This is a guest posting by Dennis Shouldice, a Georgian Bluffs ratepayer with a local concern that seems to be repeated all along the Niagara Escarpment. At Escarpment Views, we let citizens and community groups express their concerns and issues. Please add your comments after you’ve read Dennis’s opinion.
The Niagara Escarpment is a valuable asset that accommodates many wonderful species worth protecting. The Keppel Quarry is located within the Niagara Escarpment Plan (NEP) area in the Township of Georgian Bluffs just northwest of Owen Sound. The operator of the proposed Keppel Quarry expansion has an application before the Niagara Escarpment Commission (NEC) to rezone the site of the proposed expansion from NEP Rural to NEP Mining. The file is known as PG167 07. There are many reasons why the application to expand the existing near-depleted Keppel Quarry should be denied.
In 1994 an inventory of the species within the wetland adjacent to the proposed Keppel Quarry Expansion identified “a total of 89 breeding bird species recorded at the site, including the provincially recognized species of concern, the Red Shouldered Hawk, the Black-crowned Night-Heron and the Great Egret. There are an outstanding 30 forest interior birds and a Heron rockery containing over 50 nests.”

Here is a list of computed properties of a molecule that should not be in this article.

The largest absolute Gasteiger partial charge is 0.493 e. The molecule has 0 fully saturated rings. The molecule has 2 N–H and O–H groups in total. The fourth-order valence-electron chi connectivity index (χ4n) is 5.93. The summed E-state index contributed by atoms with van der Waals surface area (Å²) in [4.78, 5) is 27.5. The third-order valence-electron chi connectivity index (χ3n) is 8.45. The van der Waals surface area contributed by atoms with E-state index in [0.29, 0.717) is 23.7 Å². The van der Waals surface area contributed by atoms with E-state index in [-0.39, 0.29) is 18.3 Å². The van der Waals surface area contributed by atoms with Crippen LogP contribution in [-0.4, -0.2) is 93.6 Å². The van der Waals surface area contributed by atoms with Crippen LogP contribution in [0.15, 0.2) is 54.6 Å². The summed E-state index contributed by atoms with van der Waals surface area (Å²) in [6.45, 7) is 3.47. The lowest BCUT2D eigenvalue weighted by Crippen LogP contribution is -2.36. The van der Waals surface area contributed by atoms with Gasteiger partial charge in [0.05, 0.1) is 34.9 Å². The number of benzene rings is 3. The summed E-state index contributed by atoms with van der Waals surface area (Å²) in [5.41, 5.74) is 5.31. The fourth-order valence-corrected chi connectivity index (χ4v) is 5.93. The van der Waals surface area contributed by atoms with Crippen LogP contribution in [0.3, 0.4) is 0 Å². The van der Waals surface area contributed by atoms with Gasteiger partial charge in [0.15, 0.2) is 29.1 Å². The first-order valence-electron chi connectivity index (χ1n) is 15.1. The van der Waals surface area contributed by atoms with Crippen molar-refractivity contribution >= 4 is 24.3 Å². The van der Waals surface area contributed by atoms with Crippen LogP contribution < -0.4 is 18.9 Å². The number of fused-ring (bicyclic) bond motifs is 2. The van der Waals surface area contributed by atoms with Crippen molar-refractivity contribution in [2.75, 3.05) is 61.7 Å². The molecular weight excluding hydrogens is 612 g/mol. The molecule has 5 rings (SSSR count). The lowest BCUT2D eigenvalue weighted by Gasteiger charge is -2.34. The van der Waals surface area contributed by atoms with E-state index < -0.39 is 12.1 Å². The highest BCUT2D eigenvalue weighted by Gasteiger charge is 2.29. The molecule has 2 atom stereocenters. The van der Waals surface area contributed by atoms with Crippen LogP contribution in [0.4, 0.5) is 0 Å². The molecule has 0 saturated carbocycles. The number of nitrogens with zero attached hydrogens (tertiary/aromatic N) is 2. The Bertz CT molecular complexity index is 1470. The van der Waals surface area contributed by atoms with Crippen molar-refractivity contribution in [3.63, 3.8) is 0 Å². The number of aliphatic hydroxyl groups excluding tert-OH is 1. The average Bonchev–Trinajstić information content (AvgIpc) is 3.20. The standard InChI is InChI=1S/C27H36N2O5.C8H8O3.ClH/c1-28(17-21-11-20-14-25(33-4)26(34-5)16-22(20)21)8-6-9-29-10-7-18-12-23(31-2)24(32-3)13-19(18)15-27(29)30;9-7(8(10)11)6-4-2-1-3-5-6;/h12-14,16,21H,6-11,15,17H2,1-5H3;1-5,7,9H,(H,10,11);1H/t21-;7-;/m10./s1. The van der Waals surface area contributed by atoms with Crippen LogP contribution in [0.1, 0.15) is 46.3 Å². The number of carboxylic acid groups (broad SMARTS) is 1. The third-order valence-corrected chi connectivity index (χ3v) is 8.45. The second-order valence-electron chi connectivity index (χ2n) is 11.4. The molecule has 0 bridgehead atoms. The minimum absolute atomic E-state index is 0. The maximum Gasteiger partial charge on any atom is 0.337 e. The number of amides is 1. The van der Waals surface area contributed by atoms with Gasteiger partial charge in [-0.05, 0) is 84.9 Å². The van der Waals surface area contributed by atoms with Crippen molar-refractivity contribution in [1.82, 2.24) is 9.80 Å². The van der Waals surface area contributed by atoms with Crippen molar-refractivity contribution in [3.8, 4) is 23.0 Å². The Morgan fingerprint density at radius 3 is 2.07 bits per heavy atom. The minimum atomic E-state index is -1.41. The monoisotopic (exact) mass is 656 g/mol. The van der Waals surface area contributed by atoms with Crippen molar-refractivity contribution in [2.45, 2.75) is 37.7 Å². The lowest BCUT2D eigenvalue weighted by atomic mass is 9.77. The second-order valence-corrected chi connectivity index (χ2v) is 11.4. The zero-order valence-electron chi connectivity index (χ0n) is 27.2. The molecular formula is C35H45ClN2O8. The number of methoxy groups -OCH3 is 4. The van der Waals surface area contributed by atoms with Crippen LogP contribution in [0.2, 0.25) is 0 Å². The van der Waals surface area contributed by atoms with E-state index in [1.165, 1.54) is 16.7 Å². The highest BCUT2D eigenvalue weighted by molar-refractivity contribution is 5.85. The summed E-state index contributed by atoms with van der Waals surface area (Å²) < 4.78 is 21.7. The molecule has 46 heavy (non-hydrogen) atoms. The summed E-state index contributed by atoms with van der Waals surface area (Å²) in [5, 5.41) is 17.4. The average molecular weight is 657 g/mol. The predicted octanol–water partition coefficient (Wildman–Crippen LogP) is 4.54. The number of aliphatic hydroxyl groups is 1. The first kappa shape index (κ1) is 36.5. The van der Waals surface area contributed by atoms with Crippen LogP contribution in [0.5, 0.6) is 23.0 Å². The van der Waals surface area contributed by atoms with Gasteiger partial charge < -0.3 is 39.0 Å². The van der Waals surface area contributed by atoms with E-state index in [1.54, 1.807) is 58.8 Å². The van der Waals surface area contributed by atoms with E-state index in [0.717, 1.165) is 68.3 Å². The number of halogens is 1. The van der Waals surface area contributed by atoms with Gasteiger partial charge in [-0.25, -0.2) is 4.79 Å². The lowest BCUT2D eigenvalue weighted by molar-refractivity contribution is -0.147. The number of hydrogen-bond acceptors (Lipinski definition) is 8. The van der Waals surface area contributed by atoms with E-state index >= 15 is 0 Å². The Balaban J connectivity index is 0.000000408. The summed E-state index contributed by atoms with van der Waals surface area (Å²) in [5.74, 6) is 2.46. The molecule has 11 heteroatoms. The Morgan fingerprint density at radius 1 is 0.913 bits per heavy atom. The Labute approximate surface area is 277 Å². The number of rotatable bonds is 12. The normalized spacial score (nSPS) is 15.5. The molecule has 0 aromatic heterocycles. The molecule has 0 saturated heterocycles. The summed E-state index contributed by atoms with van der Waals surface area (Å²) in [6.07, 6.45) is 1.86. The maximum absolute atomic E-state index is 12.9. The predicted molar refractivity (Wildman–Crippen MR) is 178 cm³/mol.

Since the existing Keppel Quarry began excavating in 1988, neighbours to the wetland nearby the quarry have reported substantial declines of heron, ducks, and the frogs on which they feed. There is great concern that the proposed expansion of the Keppel Quarry will do further damage to the rare species that once flourished within this Provincially Significant Wetland, an Area of Natural and Scientific Interest and a World Biosphere Reserve.
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Research of the files obtained from the Ministry of Environment (MoE)and Ministry of Natural Resources (MNR) under the Freedom of Information Act have uncovered numerous disturbing issues related to the Keppel Quarry operator’s compliance with its Certificates of Approval, the Acts and Regulations.
During 2003, 2004, 2005 and 2006 the operator pumped exceedances of Unionized Ammonia (NH3) that were in excess of its Certificate of Approval. The MoE was unsuccessful at working with the operator to maintain NH3 levels within the operator’s permitted levels. Waste water is pumped from the quarry as the operator blasts and extracts the fractured rock below the water table. NH3 is a byproduct of the explosive materials used by the quarry operator to fracture the Escarpment. NH3 is known to have devastating impact on the breathing mechanisms of fish and thin skinned amphibians.
“Experiments have shown that exposure to un-ionized ammonia concentrations as low as 0.002 mg/l for six weeks causes hyperplasia of gill lining in salmon fingerlings and may lead to bacterial gill disease.” See more at: http://www.water-research.net/Watershed/ammonia.htm.
In August 2006, the month the MoE completed its Closure Report and released the operator for its breaches of its Certificate of Approval, the operator was pumping industrial waste sewage water with concentrations of .03 mg/L, a level that is 15 times greater than levels found by independent experiments to have caused damage to fish breathing mechanisms.